et al. completed the numerical model of Variscan evolution of the Bohemian
Massive. The model suscessfully simulates three basic stages of the orogene
evolution predicted on the basis of geological data and can also be generalized
to modern orogenes where geological data on internal structure and conditions
are missing.

**Electromagnetic induction research**

*1. Vector potential formulation of a
quasi-static EM induction problem: existence, uniqueness and stability of the
weak solution.*

We
are dealing with the global-scale electromagnetic induction in a spherical
conductor with 3-D distribution of electric conductivity in quasi-static
approximation. We focus on theoretical aspects related to the solvability and
posedness of this problem. We formulate the initial, boundary-value problem for
a magnetic vector potential only, first in differential and then in integral
forms. After cumbersome mathematical considerations, we prove that the problem
of electromagnetic induction with 3-D distribution of electric conductivity which
is formulated only in terms of magnetic vector potential, is well posed in
Hadamard's sense. This means that a solution exists, is unique and continuously
depends on boundary data, that is, a solution is stable. An important feature
of the formulation is that no electric scalar potential is employed in the
formulation and no gauge condition is imposed on the magnetic vector potential.
The three attributes, that is the well posedness, only magnetic vector
potential is employed and no gauge condition is imposed on a solution, make the
formulation attractive for numerical implementation.

*2. The modelling of toroidal magnetic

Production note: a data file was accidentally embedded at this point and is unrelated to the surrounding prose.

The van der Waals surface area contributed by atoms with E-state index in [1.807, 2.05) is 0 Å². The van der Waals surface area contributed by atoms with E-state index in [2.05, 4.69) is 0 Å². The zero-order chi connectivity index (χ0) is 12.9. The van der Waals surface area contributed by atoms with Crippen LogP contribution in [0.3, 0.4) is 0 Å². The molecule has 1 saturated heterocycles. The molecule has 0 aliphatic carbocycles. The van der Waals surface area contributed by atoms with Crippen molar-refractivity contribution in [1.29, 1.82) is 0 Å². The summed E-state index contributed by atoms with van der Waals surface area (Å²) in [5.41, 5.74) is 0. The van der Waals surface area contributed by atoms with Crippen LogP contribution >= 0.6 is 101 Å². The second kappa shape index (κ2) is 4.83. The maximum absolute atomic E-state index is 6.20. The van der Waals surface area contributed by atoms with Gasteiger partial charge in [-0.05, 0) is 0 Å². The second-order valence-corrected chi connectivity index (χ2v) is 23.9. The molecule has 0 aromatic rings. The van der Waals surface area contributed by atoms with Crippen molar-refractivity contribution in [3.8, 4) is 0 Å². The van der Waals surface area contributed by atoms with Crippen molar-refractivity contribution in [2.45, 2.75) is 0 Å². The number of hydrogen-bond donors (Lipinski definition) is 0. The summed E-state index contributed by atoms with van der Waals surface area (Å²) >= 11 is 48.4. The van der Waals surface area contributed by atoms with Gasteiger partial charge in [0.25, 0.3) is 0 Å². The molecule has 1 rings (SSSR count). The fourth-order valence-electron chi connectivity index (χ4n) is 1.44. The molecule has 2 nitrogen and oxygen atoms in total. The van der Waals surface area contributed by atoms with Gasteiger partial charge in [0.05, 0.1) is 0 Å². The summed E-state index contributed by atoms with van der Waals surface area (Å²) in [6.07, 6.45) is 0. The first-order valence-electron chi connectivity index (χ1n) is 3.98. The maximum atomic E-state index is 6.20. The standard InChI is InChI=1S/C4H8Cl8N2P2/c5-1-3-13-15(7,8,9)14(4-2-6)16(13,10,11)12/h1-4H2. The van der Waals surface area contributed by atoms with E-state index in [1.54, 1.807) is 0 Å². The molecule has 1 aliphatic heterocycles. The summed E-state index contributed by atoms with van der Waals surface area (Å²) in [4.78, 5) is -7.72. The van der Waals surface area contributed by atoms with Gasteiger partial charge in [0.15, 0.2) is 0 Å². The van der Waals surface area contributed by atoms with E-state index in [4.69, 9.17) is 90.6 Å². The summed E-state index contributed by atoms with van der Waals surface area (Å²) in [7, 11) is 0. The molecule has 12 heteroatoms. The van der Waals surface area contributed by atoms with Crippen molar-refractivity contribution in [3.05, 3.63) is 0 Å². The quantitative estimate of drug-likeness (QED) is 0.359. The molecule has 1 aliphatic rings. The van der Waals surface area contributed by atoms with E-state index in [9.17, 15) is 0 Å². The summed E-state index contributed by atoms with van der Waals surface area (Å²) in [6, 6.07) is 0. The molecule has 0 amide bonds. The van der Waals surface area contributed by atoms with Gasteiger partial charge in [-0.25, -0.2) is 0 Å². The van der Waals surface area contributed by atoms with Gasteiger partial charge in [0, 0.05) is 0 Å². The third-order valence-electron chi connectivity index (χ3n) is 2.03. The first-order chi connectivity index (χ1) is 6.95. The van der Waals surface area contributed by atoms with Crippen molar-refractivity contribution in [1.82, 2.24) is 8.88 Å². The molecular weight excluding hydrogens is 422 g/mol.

field induced by tidal ocean circulation*

We
are dealing with the magnetic field induced by ocean circulation. The study is
motivated by the fact that observations of the ocean-induced magnetic field by
the CHAMP magnetic space mission, and most likely by the SWARM magnetic mission
(its launch has been postponed to 2012) have the potential to be used as
constraints on ocean dynamics. This has already initiated theoretical studies
on the poloidal magnetic field induced by the horizontal ocean-circulation flow
where the ocean layer is approximated by a single conductive sheet. Since the
toroidal magnetic field cannot be modelled by this approximate model, we treat
the ocean as a layer of finite thickness and model the toroidal magnetic field
by a matrix-propagator technique with a source of electrical currents in the
ocean layer. Although the primary toroidal magnetic field is not observable outside
the oceans, it couples with a strong conductivity contrast between the oceans
and continents and generates a secondary poloidal magnetic field which is
observable by magnetic satellite missions and ground-based magnetic
observatories situated close to the shoreline.

*3. The adjoint sensitivity method of
global electromagnetic induction for downward continuation of secular magnetic
variations*

Martinec
(1999) developed a time-domain spectral-finite element approach for the forward
modelling of vector electromagnetic induction data as measured on ground-based
magnetic observatories or by the CHAMP satellite. We used the same time and